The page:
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Heat Stroke in Pets

As temperatures start to climb, we must address the seriousness of pets getting heat stroke. Over exposure to high temperatures can cause serious and irreversible damage, and in some cases death.
Here are some tips to keep your outdoor adventuring pet from suffering heat related illnesses. 
  • Stay Well Hydrated: Keep your pets as hydrated as possible by always having fresh water available in the places your pets spend time and by frequently offering small sips of water during activity. 
  • Avoid Exercise During the Hottest Parts of the Day: Instead of venturing out for your daily walk between the hours of 10 a.m. and 4 p.m., choose early morning or evening times that are cooler and typically less sunny.
  • Seek Shade: Direct sun on your pet’s body will not only cause an increase in body temperature but also more body water loss. Strive to find exercise / hang out spots that are primarily in the shade instead of constant exposure to the sun.
  • Take Frequent Breaks: Even if you and your pooch feel fully energized and capable of scaling that hiking hill, make sure to stop and rest frequently. How frequently depends on you and your dog’s fitness levels and environmental factors, but we suggest stopping and resting every 15 minutes when physically exerting yourself. Less physically fit pets and people exercising in hotter and more humid climates should stop as frequently as needed.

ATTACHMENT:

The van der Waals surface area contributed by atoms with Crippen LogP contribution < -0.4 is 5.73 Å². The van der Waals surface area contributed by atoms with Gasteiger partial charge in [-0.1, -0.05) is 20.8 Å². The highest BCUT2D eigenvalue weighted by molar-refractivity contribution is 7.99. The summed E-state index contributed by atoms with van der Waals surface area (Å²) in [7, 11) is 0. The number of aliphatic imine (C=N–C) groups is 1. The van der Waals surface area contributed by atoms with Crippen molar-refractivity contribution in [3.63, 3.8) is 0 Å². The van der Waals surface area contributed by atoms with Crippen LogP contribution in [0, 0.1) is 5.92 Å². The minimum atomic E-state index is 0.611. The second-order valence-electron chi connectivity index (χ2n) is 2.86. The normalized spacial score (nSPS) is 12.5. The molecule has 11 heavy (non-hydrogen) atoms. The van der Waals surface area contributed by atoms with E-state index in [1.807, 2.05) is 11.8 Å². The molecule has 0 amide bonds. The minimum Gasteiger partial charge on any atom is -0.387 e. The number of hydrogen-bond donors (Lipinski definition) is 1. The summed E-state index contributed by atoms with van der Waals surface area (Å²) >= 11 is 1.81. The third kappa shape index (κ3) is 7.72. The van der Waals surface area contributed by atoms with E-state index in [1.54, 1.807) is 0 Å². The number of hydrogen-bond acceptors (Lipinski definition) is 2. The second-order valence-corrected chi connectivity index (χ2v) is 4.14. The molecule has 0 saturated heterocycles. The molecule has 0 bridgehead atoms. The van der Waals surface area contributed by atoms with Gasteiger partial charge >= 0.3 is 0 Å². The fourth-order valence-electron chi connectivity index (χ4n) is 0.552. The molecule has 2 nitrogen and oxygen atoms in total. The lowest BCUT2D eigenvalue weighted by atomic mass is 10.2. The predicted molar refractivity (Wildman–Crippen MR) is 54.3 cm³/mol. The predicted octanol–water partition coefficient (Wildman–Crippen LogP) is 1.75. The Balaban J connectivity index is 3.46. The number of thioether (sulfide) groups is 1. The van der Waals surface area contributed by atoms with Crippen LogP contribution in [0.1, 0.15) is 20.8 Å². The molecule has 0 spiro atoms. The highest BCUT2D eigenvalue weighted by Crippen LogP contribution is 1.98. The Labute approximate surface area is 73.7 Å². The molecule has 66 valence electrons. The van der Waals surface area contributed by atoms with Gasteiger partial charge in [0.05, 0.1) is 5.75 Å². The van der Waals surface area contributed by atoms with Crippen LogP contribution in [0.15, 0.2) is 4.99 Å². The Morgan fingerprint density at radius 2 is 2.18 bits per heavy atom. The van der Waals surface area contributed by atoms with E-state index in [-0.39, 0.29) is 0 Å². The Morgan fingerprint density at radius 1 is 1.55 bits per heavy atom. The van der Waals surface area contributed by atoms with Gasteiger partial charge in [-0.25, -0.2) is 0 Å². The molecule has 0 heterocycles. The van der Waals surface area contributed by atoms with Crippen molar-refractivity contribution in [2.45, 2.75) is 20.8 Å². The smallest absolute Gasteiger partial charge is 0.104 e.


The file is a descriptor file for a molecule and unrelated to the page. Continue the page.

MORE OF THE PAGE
• Avoid Confinement in the Car: One of the deadliest hazards for your pet is the elevated temperatures that occur inside our vehicles. Even if you plan to only be away from the car for a few minutes, unforeseeable circumstances may keep you occupied for longer.
  • Keep the Indoors Cool, Too: Heat-related health concerns are not exclusive to outdoor environments. Even your home can potentially become too hot during the summer months. During hot times of the year, always provide plentiful air circulation with a fan and air conditioning (if possible).

 Be on the lookout for warning signs: dogpantingbyfan

  • Excessive panting
  • Salivating
  • Staggering while walking / disorientation
  • Seizures
  • High body temperature
  • Tongue that is an abnormal color (dark, bright red, muddy, or pale)
  • Sticky or dry gums / dehydration
  • Bloody vomiting, diarrhea or stool
  • Vomiting
  • Collapse
  • High heart rate

    Please be aware of these signs and don’t ignore them if they appear, hoping that your pet will just “push through” it. If you see any signs, contact your local vet immediately. If your vet is closed, contact your local animal emergency center.